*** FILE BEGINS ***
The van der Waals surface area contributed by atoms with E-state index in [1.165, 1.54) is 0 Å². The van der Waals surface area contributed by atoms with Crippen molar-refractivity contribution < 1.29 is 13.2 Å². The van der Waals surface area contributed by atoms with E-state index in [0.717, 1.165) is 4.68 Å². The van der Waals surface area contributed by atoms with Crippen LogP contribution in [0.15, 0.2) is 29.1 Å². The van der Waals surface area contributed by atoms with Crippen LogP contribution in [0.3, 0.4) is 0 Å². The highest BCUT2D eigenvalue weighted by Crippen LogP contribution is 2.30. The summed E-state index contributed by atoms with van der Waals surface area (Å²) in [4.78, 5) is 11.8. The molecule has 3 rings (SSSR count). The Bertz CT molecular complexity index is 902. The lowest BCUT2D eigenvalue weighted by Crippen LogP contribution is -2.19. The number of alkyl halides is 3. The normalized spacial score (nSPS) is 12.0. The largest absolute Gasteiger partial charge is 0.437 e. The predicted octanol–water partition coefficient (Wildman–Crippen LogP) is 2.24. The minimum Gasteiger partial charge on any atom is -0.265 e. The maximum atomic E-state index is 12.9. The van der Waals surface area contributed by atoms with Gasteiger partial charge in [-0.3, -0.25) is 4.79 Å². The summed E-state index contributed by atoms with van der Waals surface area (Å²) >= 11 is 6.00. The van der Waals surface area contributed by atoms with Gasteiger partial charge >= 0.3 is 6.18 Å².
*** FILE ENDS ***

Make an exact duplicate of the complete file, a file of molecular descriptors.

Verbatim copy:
The van der Waals surface area contributed by atoms with E-state index in [1.165, 1.54) is 0 Å². The van der Waals surface area contributed by atoms with Crippen molar-refractivity contribution < 1.29 is 13.2 Å². The van der Waals surface area contributed by atoms with E-state index in [0.717, 1.165) is 4.68 Å². The van der Waals surface area contributed by atoms with Crippen LogP contribution in [0.15, 0.2) is 29.1 Å². The van der Waals surface area contributed by atoms with Crippen LogP contribution in [0.3, 0.4) is 0 Å². The highest BCUT2D eigenvalue weighted by Crippen LogP contribution is 2.30. The summed E-state index contributed by atoms with van der Waals surface area (Å²) in [4.78, 5) is 11.8. The molecule has 3 rings (SSSR count). The Bertz CT molecular complexity index is 902. The lowest BCUT2D eigenvalue weighted by Crippen LogP contribution is -2.19. The number of alkyl halides is 3. The normalized spacial score (nSPS) is 12.0. The largest absolute Gasteiger partial charge is 0.437 e. The predicted octanol–water partition coefficient (Wildman–Crippen LogP) is 2.24. The minimum Gasteiger partial charge on any atom is -0.265 e. The maximum atomic E-state index is 12.9. The van der Waals surface area contributed by atoms with Gasteiger partial charge in [-0.3, -0.25) is 4.79 Å². The summed E-state index contributed by atoms with van der Waals surface area (Å²) >= 11 is 6.00. The van der Waals surface area contributed by atoms with Gasteiger partial charge >= 0.3 is 6.18 Å².